All About Estates

Section 16(b) of the Succession Law Reform Act: A Different Kind of Spousal Election

In Ontario, s. 15 of the Succession Law Reform Act (the “SLRA”) provides that a Will is revoked by a subsequent marriage of the testator. Practitioners who are meeting with a client in the weeks leading up to his or her marriage will often prepare a Will that contains a statement that the Will was made “in contemplation of the marriage”, which will ‘save’ the Will from revocation by the marriage.[1] Otherwise, if a client dies with a Will that was prepared before he or she was married, and has not since executed a new Will, typically, an intestacy arises, to the benefit of the testator’s spouse.

However, there may be instances when the surviving spouse wants the Will executed before marriage to be upheld. In this instance, the spouse may exercise their right to elect to take under the Will, pursuant to s.16(b) of the SLRA:[2]

16. Revocation by marriage – A will is revoked by the marriage of the testator except where,

(b) the spouse of the testator elects to take under the will, by an instrument in writing signed by the spouse and filed within one year after the testator’s death in the office of the Estate Registrar for Ontario;

Of note, exercise of this spousal election saves the entire Will, not just the gift to the spouse.

Estate practitioners are often surprised to learn that the “marriage revokes a Will rule” is not steadfast, and that there is a different type of spousal election that may arise on death, other than an election for equalization under the Family Law Act.  However, one can imagine a number of scenarios where a surviving spouse may prefer that a Will executed before marriage (without language to the effect it was made in contemplation of marriage) be upheld, rather than to take under intestacy:

  1. Where the Will names the surviving spouse as the beneficiary of the residue of the estate, and the deceased has children (either from a previous relationship, or with the surviving spouse). If the Will is revoked, under the SLRA’s intestacy rules, the spouse is entitled to the preferential share of the estate (the first $200,000), and then must share the residue of the estate with the children of the deceased (the proportions of the share depend on the number of children who survive the deceased).
  2. Where the Will was prepared to minimize tax consequences. The testator may have, for example, had dual Wills prepared to minimize the payment of probate fees on death, or included charitable gifts to minimize the income tax payable on his or her death. The surviving spouse may wish to have tax-planned Wills upheld, rather than take under an intestacy, but have the estate subject to full probate fees and income tax consequences.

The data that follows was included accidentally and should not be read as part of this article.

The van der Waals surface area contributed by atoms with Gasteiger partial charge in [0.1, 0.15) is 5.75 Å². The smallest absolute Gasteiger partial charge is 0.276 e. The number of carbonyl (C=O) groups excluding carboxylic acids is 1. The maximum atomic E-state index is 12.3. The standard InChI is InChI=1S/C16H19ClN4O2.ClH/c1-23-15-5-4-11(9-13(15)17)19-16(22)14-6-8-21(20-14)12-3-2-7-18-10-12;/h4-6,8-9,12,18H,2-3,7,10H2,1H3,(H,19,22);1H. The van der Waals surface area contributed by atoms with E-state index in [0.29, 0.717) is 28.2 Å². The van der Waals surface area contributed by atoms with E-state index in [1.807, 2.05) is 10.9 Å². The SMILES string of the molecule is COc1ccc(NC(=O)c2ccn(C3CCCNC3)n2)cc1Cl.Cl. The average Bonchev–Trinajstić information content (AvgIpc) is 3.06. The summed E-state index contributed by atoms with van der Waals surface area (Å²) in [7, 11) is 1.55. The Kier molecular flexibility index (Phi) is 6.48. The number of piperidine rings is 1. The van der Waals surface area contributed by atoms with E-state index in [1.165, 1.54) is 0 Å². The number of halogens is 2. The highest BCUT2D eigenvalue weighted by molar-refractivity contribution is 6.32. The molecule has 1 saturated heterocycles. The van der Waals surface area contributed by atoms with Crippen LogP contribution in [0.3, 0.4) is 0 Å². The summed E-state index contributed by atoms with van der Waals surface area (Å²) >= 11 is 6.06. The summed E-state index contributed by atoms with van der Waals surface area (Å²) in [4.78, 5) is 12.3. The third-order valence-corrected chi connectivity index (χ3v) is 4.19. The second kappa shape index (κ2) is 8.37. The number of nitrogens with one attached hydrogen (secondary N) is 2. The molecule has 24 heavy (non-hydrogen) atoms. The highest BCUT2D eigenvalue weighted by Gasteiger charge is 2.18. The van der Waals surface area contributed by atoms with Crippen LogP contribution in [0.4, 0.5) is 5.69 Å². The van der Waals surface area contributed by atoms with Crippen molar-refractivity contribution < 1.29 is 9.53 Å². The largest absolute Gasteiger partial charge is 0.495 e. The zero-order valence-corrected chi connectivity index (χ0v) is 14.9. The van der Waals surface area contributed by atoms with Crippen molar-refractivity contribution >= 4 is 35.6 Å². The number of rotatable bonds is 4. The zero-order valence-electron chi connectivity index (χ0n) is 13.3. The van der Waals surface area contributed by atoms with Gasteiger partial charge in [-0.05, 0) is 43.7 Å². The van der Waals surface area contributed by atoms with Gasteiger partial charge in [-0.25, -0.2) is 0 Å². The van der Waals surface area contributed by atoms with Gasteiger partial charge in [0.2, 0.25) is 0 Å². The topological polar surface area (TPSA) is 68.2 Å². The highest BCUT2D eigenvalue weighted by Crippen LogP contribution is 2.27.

3. Where there are gifts that the surviving spouse wishes to honour. The deceased may have carefully planned his or her Will to provide for those people in his or her life who he or she cared for. While the surviving spouse could make gifts to these people after receiving the residue of the estate, there may be instances where, for sentimental reasons, the spouse wishes to ensure that the gift truly came from the deceased and that the deceased’s wishes are honoured, by having his or her Will upheld. Similarly, where the Will makes provision for individuals who could otherwise bring a claim for Dependent’s Support under the SLRA, the surviving spouse may wish to have the Will upheld as a defensive measure to prevent such claims from being brought against the estate.

To have the Will upheld under s.16(b) of the SLRA, the surviving spouse must first file an election with the Estate Registrar of Ontario. Interestingly, there is not a prescribed form for this election.  Proof of the filing of the election should be included with the Application for Appointment of Estate Trustee with a Will – this may be done by way of affidavit of the professional who submitted the election.

While the scenario that gives rise to the use of s.16(b) is not common, estate practitioners should remember that this option to elect exists, and that it may one day prove a useful tool in the administration of an estate.

[1] SLRA, s. 16

[2] Note – there is a third exception to a Will being revoked by marriage, set out in s.16(c) of the SLRA: “the will is made in exercise of a power of appointment of property which would not in default of the appointment pass to the heir, executor or administrator of the testator or to the persons entitled to the estate of the testator if he or she died intestate.”

About Emily Hubling
Emily Hubling is an associate in the Trusts, Wills, Estates and Charities group at Fasken. Emily has experience in advising estate trustees in administering a range of complex estate matters, including intestacies, cross-border matters, and contested estates. Working closely with clients’ advisors, Emily prepares Wills, Powers of Attorney, and Trusts to assist clients in fulfilling their unique estate-planning objectives.

0 Comments

Leave a Reply

Your email address will not be published. Required fields are marked *

This site uses Akismet to reduce spam. Learn how your comment data is processed.